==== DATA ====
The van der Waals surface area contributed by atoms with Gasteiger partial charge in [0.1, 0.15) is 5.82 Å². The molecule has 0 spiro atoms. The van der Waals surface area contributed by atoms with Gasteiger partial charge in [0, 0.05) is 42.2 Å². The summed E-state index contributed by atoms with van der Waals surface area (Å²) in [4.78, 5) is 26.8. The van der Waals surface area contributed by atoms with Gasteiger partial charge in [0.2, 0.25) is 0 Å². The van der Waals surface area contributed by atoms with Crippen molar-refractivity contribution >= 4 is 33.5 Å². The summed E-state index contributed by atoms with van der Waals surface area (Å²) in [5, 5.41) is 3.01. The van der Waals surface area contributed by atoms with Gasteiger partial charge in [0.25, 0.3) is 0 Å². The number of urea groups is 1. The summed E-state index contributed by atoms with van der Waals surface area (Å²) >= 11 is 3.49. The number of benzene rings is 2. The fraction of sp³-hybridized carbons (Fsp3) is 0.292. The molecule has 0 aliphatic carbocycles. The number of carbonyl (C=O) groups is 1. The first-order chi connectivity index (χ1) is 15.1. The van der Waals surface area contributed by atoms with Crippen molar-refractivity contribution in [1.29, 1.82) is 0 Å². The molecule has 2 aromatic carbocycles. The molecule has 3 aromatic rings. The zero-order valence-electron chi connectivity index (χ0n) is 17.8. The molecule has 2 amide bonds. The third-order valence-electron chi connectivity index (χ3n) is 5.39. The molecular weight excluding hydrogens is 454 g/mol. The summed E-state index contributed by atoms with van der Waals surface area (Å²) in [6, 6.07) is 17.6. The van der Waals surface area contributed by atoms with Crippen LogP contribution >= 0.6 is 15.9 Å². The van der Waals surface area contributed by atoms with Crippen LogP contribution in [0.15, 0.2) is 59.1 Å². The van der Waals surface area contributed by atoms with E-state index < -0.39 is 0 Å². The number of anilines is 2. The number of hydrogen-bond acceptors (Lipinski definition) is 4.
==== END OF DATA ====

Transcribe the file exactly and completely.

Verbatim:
The van der Waals surface area contributed by atoms with Gasteiger partial charge in [0.1, 0.15) is 5.82 Å². The molecule has 0 spiro atoms. The van der Waals surface area contributed by atoms with Gasteiger partial charge in [0, 0.05) is 42.2 Å². The summed E-state index contributed by atoms with van der Waals surface area (Å²) in [4.78, 5) is 26.8. The van der Waals surface area contributed by atoms with Gasteiger partial charge in [0.2, 0.25) is 0 Å². The van der Waals surface area contributed by atoms with Crippen molar-refractivity contribution >= 4 is 33.5 Å². The summed E-state index contributed by atoms with van der Waals surface area (Å²) in [5, 5.41) is 3.01. The van der Waals surface area contributed by atoms with Gasteiger partial charge in [0.25, 0.3) is 0 Å². The number of urea groups is 1. The summed E-state index contributed by atoms with van der Waals surface area (Å²) >= 11 is 3.49. The number of benzene rings is 2. The fraction of sp³-hybridized carbons (Fsp3) is 0.292. The molecule has 0 aliphatic carbocycles. The number of carbonyl (C=O) groups is 1. The first-order chi connectivity index (χ1) is 15.1. The van der Waals surface area contributed by atoms with Crippen molar-refractivity contribution in [1.29, 1.82) is 0 Å². The molecule has 2 aromatic carbocycles. The molecule has 3 aromatic rings. The zero-order valence-electron chi connectivity index (χ0n) is 17.8. The molecule has 2 amide bonds. The third-order valence-electron chi connectivity index (χ3n) is 5.39. The molecular weight excluding hydrogens is 454 g/mol. The summed E-state index contributed by atoms with van der Waals surface area (Å²) in [6, 6.07) is 17.6. The van der Waals surface area contributed by atoms with Crippen LogP contribution >= 0.6 is 15.9 Å². The van der Waals surface area contributed by atoms with Crippen LogP contribution in [0.15, 0.2) is 59.1 Å². The van der Waals surface area contributed by atoms with E-state index < -0.39 is 0 Å². The number of anilines is 2. The number of hydrogen-bond acceptors (Lipinski definition) is 4.